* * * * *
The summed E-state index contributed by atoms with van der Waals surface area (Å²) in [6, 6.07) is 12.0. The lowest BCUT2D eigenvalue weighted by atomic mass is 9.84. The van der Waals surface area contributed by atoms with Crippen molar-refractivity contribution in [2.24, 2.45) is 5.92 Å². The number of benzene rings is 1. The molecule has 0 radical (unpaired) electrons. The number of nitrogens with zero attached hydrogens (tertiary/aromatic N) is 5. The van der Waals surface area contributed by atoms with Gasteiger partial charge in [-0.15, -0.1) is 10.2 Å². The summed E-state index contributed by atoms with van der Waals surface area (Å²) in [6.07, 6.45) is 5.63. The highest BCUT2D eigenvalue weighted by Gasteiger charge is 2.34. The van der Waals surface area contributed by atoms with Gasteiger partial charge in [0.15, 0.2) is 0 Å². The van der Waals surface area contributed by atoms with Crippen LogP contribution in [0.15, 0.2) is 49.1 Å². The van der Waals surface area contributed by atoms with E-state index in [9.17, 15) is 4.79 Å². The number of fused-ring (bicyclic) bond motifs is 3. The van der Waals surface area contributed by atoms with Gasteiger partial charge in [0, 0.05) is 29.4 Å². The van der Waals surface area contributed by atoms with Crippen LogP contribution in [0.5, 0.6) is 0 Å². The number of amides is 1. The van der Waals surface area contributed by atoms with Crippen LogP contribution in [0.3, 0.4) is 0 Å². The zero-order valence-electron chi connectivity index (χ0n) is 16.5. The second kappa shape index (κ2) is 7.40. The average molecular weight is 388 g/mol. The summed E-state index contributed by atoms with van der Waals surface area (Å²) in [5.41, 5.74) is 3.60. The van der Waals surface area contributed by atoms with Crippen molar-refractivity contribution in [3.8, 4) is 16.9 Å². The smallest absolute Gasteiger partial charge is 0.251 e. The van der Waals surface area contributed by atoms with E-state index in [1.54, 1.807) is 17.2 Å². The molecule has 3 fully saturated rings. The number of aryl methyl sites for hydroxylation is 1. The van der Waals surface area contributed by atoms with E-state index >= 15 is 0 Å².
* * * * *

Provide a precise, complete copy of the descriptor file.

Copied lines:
The summed E-state index contributed by atoms with van der Waals surface area (Å²) in [6, 6.07) is 12.0. The lowest BCUT2D eigenvalue weighted by atomic mass is 9.84. The van der Waals surface area contributed by atoms with Crippen molar-refractivity contribution in [2.24, 2.45) is 5.92 Å². The number of benzene rings is 1. The molecule has 0 radical (unpaired) electrons. The number of nitrogens with zero attached hydrogens (tertiary/aromatic N) is 5. The van der Waals surface area contributed by atoms with Gasteiger partial charge in [-0.15, -0.1) is 10.2 Å². The summed E-state index contributed by atoms with van der Waals surface area (Å²) in [6.07, 6.45) is 5.63. The highest BCUT2D eigenvalue weighted by Gasteiger charge is 2.34. The van der Waals surface area contributed by atoms with Gasteiger partial charge in [0.15, 0.2) is 0 Å². The van der Waals surface area contributed by atoms with Crippen LogP contribution in [0.15, 0.2) is 49.1 Å². The van der Waals surface area contributed by atoms with E-state index in [9.17, 15) is 4.79 Å². The number of fused-ring (bicyclic) bond motifs is 3. The van der Waals surface area contributed by atoms with Gasteiger partial charge in [0, 0.05) is 29.4 Å². The van der Waals surface area contributed by atoms with Crippen LogP contribution in [0.5, 0.6) is 0 Å². The number of amides is 1. The van der Waals surface area contributed by atoms with Crippen LogP contribution in [0.3, 0.4) is 0 Å². The zero-order valence-electron chi connectivity index (χ0n) is 16.5. The second kappa shape index (κ2) is 7.40. The average molecular weight is 388 g/mol. The summed E-state index contributed by atoms with van der Waals surface area (Å²) in [5.41, 5.74) is 3.60. The van der Waals surface area contributed by atoms with Crippen molar-refractivity contribution in [3.8, 4) is 16.9 Å². The smallest absolute Gasteiger partial charge is 0.251 e. The van der Waals surface area contributed by atoms with E-state index in [1.54, 1.807) is 17.2 Å². The molecule has 3 fully saturated rings. The number of aryl methyl sites for hydroxylation is 1. The van der Waals surface area contributed by atoms with E-state index >= 15 is 0 Å².